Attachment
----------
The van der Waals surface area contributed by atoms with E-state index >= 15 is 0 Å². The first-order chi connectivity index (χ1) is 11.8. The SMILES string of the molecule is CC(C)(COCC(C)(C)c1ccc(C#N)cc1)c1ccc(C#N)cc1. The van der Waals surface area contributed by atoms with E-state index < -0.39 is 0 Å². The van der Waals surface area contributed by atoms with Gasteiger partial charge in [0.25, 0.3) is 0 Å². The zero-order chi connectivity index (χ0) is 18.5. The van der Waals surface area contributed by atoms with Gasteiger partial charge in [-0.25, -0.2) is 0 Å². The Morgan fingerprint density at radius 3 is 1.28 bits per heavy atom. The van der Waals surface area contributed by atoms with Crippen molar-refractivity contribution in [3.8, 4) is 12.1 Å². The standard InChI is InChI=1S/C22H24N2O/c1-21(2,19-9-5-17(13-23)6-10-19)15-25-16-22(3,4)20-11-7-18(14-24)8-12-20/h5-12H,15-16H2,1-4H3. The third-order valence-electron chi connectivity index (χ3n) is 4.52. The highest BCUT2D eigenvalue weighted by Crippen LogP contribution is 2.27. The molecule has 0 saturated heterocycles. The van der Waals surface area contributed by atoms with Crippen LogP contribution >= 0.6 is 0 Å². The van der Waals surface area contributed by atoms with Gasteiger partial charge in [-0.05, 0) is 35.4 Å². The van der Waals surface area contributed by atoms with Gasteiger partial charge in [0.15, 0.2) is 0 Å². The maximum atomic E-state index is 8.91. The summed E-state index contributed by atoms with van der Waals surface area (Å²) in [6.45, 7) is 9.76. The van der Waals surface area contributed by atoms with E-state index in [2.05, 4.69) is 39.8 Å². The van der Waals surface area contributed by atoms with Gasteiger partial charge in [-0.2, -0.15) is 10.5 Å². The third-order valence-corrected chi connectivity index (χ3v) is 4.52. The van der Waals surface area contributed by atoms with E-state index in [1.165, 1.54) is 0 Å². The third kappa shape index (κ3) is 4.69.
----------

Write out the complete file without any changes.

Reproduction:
The van der Waals surface area contributed by atoms with E-state index >= 15 is 0 Å². The first-order chi connectivity index (χ1) is 11.8. The SMILES string of the molecule is CC(C)(COCC(C)(C)c1ccc(C#N)cc1)c1ccc(C#N)cc1. The van der Waals surface area contributed by atoms with E-state index < -0.39 is 0 Å². The van der Waals surface area contributed by atoms with Gasteiger partial charge in [0.25, 0.3) is 0 Å². The zero-order chi connectivity index (χ0) is 18.5. The van der Waals surface area contributed by atoms with Gasteiger partial charge in [-0.25, -0.2) is 0 Å². The Morgan fingerprint density at radius 3 is 1.28 bits per heavy atom. The van der Waals surface area contributed by atoms with Crippen molar-refractivity contribution in [3.8, 4) is 12.1 Å². The standard InChI is InChI=1S/C22H24N2O/c1-21(2,19-9-5-17(13-23)6-10-19)15-25-16-22(3,4)20-11-7-18(14-24)8-12-20/h5-12H,15-16H2,1-4H3. The third-order valence-electron chi connectivity index (χ3n) is 4.52. The highest BCUT2D eigenvalue weighted by Crippen LogP contribution is 2.27. The molecule has 0 saturated heterocycles. The van der Waals surface area contributed by atoms with Crippen LogP contribution >= 0.6 is 0 Å². The van der Waals surface area contributed by atoms with Gasteiger partial charge in [-0.05, 0) is 35.4 Å². The van der Waals surface area contributed by atoms with Gasteiger partial charge in [0.15, 0.2) is 0 Å². The maximum atomic E-state index is 8.91. The summed E-state index contributed by atoms with van der Waals surface area (Å²) in [6.45, 7) is 9.76. The van der Waals surface area contributed by atoms with E-state index in [2.05, 4.69) is 39.8 Å². The van der Waals surface area contributed by atoms with Gasteiger partial charge in [-0.2, -0.15) is 10.5 Å². The third-order valence-corrected chi connectivity index (χ3v) is 4.52. The van der Waals surface area contributed by atoms with E-state index in [1.165, 1.54) is 0 Å². The third kappa shape index (κ3) is 4.69.